Zon, Secretary.
Dec. 15.
Senato, Secreta. Dispacci, Francia. Venetian Archives.
367. Alvise Contarini, Venetian Ambassador in France, to the Doge and Senate.
They hope that every thing will be arranged with England, touching their differences, as a gentlemen is expected with despatches to their ambassadors here for this purpose.
Paris, the 15th December, 1637.


  • 1. Although the particulars given here do not exactly tally, it is clear from Leicester's despatch of the 10/20 November (S.P. For. France, Vol. 104) and from a letter of Sir John Pennington to Windebank of the 26 November o.s. (Cal. S.P. Dom. 1637, page 568), that the vessel referred to is the Pearl, Luke Whetston master, taken by a French squadron under du Chalart in the roads of Safi, Morocco, on the 27th May 1635. See Vol. XXIII, of this Calendar, page 434 and note. After long negotiations without obtaining redress, letters of marque were given to Whetston's son to make reprisals. The French at once took retaliatory measures. "I hear that on Wednesday last [Nov. 11] M. de la Barre, M. de Chavigny's commis, sent away commissions to Rouen, St. Malo, Nantes and Bordeaux, either to arrest or seize all merchandise belonging to His Majesty's subjects. This is done in relation to the letters of marque granted by His Majesty unto Whetston." Scudamore to Coke the 3/13 November, S.P. For. France.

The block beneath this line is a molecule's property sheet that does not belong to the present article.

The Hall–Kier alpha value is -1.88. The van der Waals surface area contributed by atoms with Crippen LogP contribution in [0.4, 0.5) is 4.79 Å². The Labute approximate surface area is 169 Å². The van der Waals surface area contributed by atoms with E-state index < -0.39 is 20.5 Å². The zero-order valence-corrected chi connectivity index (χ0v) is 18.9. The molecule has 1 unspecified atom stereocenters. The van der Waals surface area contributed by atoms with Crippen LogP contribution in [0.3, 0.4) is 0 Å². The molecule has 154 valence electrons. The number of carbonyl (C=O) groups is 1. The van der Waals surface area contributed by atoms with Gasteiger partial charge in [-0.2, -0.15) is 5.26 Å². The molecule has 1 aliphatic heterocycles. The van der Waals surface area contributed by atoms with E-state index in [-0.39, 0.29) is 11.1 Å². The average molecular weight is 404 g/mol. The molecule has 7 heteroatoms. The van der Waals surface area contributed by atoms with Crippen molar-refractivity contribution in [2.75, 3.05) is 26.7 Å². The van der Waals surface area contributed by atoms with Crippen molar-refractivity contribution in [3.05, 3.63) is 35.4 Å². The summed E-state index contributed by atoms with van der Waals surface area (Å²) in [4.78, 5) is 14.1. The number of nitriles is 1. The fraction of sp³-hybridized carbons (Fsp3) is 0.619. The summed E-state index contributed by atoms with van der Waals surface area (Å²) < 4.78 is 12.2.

• 2. Samuel Vassall. See Cal. S.P. Dom., 1637-8, page 104.
  • 3. Lord Saye and John Hampden.
  • 4. Ma'amura or Mehedia in Morocco. See "A General observation of ye Barbary Trade" in S.P. For. Barbary States, Morocco, Vol. 13.
  • 5. Jean d'Estampes de Valencay. He had his first audience on the 11th November. Aitzema : Saken van Staet en Oorlogh, Vol. II, page 491. His predecessor Charnacé had been killed at the siege of Breda on the 1st September.
  • 6. The Marquis de Parella ; he started from Turin on the 20th October n.s. to perform this mission in France and England. Morton to Coke, the 20th October, 1637. S.P. For. Savoy.
  • 7. The ducal line of Pomerania became extinct by the death of Burgislaus XIV on the 7th March, 1637. The succession was secured to Brandenburg by the treaty of Grimnitz, concluded in 1529.